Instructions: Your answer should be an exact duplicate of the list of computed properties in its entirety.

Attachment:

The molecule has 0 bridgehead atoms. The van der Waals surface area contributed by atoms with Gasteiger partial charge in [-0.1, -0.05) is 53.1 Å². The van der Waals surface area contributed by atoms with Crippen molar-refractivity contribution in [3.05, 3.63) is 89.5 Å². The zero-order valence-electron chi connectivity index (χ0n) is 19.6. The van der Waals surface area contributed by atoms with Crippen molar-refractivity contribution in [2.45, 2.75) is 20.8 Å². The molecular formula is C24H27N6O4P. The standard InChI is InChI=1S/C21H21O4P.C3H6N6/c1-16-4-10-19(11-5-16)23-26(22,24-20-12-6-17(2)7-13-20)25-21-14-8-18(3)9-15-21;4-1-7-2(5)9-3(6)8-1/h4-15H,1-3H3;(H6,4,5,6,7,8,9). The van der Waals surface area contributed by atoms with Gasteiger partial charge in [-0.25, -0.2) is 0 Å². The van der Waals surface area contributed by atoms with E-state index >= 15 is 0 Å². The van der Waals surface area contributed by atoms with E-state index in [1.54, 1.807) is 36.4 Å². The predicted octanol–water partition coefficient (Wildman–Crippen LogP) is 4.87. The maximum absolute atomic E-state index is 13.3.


The molecule has 0 bridgehead atoms. The van der Waals surface area contributed by atoms with Gasteiger partial charge in [-0.1, -0.05) is 53.1 Å². The van der Waals surface area contributed by atoms with Crippen molar-refractivity contribution in [3.05, 3.63) is 89.5 Å². The zero-order valence-electron chi connectivity index (χ0n) is 19.6. The van der Waals surface area contributed by atoms with Crippen molar-refractivity contribution in [2.45, 2.75) is 20.8 Å². The molecular formula is C24H27N6O4P. The standard InChI is InChI=1S/C21H21O4P.C3H6N6/c1-16-4-10-19(11-5-16)23-26(22,24-20-12-6-17(2)7-13-20)25-21-14-8-18(3)9-15-21;4-1-7-2(5)9-3(6)8-1/h4-15H,1-3H3;(H6,4,5,6,7,8,9). The van der Waals surface area contributed by atoms with Gasteiger partial charge in [-0.25, -0.2) is 0 Å². The van der Waals surface area contributed by atoms with E-state index >= 15 is 0 Å². The van der Waals surface area contributed by atoms with E-state index in [1.54, 1.807) is 36.4 Å². The predicted octanol–water partition coefficient (Wildman–Crippen LogP) is 4.87. The maximum absolute atomic E-state index is 13.3.